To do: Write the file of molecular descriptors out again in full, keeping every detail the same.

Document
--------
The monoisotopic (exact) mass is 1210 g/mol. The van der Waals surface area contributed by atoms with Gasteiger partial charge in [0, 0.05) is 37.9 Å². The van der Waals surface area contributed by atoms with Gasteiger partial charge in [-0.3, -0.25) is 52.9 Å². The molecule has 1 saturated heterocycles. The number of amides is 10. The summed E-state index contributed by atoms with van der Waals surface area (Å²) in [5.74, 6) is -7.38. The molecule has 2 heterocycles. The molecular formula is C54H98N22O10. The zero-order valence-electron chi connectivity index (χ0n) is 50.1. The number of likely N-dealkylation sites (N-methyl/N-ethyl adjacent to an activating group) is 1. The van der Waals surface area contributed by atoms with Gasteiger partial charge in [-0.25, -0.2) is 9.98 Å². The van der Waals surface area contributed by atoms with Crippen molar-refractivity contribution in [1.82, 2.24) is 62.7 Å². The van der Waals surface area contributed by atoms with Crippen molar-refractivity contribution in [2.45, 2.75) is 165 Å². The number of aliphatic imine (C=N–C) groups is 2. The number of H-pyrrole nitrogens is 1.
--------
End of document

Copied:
The monoisotopic (exact) mass is 1210 g/mol. The van der Waals surface area contributed by atoms with Gasteiger partial charge in [0, 0.05) is 37.9 Å². The van der Waals surface area contributed by atoms with Gasteiger partial charge in [-0.3, -0.25) is 52.9 Å². The molecule has 1 saturated heterocycles. The number of amides is 10. The summed E-state index contributed by atoms with van der Waals surface area (Å²) in [5.74, 6) is -7.38. The molecule has 2 heterocycles. The molecular formula is C54H98N22O10. The zero-order valence-electron chi connectivity index (χ0n) is 50.1. The number of likely N-dealkylation sites (N-methyl/N-ethyl adjacent to an activating group) is 1. The van der Waals surface area contributed by atoms with Gasteiger partial charge in [-0.25, -0.2) is 9.98 Å². The van der Waals surface area contributed by atoms with Crippen molar-refractivity contribution in [1.82, 2.24) is 62.7 Å². The van der Waals surface area contributed by atoms with Crippen molar-refractivity contribution in [2.45, 2.75) is 165 Å². The number of aliphatic imine (C=N–C) groups is 2. The number of H-pyrrole nitrogens is 1.